Presentation on theme: "Using pupil interpreters to support the emotional health and wellbeing of new learners with English as an Additional Language (EAL)"— Presentation transcript:
Using pupil interpreters to support the emotional health and wellbeing of new learners with English as an Additional Language (EAL)
isolated confused scared nervous bored emotionaldistressed stressed lonely As a child you might feel… emotionaldistressed
isolated anxious scared frustrated agitated emotional inadequate distressed helpless As a parent you might feel…
Training a group of pupils as ‘interpreters’ using the ‘Hampshire Young Interpreter pack’ Valuing this group by giving them an official role and status within the school Through this group, providing additional peer support to newly arrived EAL learners either through first language or child friendly English Working with this group to listen and respond to the needs of pupils, parents and visitors with EAL on a day to day basis Communicating and celebrating the group’s work with parents and carers Adding to and extending the buddy system for new arrivals, NOT replacing it Sending positive messages to all about valuing bilingualism The Hampshire Young Interpreter Scheme involves…
Training Young Interpreters Guidance pack - differentiated materials for KS1, KS2 and KS3/4 Reflecting on own use of languages and our qualities Empathy exercise How can a YI help? The qualities of a YI Role-plays
Examples of role-plays KS1KS3/4 A new child has started in your class. You see them on their own at playtime. What could you do? In a design & technology lesson: a new student who speaks the same language as you doesn’t understand the safety rules in the workshop. The teacher asks you to help. What questions would you ask the student / the teacher? What language/vocabulary would you need? What will be the outcome if you do your job successfully? Is there anything else you can do to help the student as well as interpreting? KS2 You are working with a child who cannot read in English so you are asked to read them a story. How can you help them to understand what you are saying?
Benefits Helps pupils to develop empathy towards the challenges and difficulties of being a new arrival Supports school staff at different points through the school day (teachers, teaching assistants, office staff, lunchtime staff) Reassures parents/carers New arrivals have more extensive, focussed peer support in addition to buddies Pupil interpreters use their bilingual skills and develop further communication strategies to clarify, explain and ‘interpret’ for new entrants through either first language or child –friendly English This initiative can be used by pupils as young as six years old right through to those attending 6 th Form colleges.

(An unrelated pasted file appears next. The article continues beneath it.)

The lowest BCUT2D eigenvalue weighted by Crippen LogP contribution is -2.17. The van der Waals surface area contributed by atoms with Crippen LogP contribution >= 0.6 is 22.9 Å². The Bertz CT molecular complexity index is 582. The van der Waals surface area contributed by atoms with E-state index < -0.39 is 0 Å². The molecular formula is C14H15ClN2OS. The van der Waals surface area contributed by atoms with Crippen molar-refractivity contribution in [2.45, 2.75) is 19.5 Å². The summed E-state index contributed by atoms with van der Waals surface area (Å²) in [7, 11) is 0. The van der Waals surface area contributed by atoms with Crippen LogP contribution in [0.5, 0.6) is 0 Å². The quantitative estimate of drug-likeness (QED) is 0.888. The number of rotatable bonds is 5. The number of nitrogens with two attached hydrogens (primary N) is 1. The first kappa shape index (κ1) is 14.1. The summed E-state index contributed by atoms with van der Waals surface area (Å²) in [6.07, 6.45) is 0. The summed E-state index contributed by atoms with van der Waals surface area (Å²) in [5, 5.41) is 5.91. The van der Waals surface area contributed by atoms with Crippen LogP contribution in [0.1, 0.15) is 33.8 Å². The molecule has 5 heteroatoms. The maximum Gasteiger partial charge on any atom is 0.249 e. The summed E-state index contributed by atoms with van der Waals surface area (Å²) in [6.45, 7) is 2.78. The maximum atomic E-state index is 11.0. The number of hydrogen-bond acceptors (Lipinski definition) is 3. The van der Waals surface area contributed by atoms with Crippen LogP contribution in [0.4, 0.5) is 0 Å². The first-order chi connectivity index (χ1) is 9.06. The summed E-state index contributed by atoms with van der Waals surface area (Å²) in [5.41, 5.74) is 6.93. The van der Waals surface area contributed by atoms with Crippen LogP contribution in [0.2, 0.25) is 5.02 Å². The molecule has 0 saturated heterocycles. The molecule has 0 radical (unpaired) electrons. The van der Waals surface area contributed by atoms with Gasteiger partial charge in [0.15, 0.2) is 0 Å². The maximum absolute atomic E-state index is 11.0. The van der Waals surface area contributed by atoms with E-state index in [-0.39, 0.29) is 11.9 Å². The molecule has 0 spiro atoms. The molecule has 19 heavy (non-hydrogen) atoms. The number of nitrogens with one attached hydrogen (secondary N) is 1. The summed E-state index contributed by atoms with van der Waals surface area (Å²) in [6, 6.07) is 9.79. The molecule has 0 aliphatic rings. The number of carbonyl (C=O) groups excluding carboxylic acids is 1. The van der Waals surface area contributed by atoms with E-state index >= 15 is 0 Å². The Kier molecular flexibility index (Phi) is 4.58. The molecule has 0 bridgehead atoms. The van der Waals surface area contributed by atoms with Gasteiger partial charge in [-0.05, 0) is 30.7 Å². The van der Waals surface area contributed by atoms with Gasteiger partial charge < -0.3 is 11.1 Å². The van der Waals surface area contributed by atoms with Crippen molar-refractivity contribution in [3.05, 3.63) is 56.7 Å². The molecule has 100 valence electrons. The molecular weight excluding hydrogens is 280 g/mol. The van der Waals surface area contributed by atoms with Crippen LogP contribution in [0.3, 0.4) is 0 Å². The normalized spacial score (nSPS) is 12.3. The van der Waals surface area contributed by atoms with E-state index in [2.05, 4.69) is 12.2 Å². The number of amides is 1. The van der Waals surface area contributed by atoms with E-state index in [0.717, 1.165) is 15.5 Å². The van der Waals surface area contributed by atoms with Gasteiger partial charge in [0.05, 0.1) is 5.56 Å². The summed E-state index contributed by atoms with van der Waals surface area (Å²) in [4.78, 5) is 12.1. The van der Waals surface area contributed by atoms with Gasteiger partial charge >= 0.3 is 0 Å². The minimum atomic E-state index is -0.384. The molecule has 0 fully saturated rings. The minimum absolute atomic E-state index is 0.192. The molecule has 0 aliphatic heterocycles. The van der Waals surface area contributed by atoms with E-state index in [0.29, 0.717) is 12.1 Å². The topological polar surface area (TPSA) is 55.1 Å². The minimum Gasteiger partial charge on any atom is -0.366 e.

The varied role of Young Interpreters Supporting new arrivals on the playground and introducing them to other children. Checking new arrivals are settling into the school and monitoring how they are feeling on a regular basis. Feeding back to key staff. Showing visitors around the school, particularly families with EAL. Supporting EAL learners in the classroom in a variety of ways (being good language role models / rephrasing instructions / explaining in first language or child friendly English). Communicating with children/ parents/ carers who are new to English to support school staff. Welcoming parents at parents’ evenings. Older children may be involved in presenting information bilingually / interpreting for parents. Helping a child new to English to communicate a problem /difficulty
Ofsted Comments November 2010 Those pupils who act as 'Young Interpreters' make an outstanding contribution to enabling those pupils speaking little English and their parents or carers, take a full part in all school activities. The whole school is rightly proud of the fact that it became the first infant school in the United Kingdom to train pupils as 'Young Interpreters', a strategy which has been outstandingly successful. Good planning promotes early language and literacy skills well, with all adults taking every opportunity to engage children in conversation. Where their command of English is not secure, the 'Young Interpreters' usually provide excellent support. We are greatly impressed by how well you learn to be independent and how good you are at taking on responsibility including as school councillors, lunch time helpers and 'Young Interpreters'.
The Guidance Materials A book containing guidance to select students together with lesson plans and resources for training Young Interpreters A DVD with video clips showing training and interviews A half-termly newsletter A Moodle account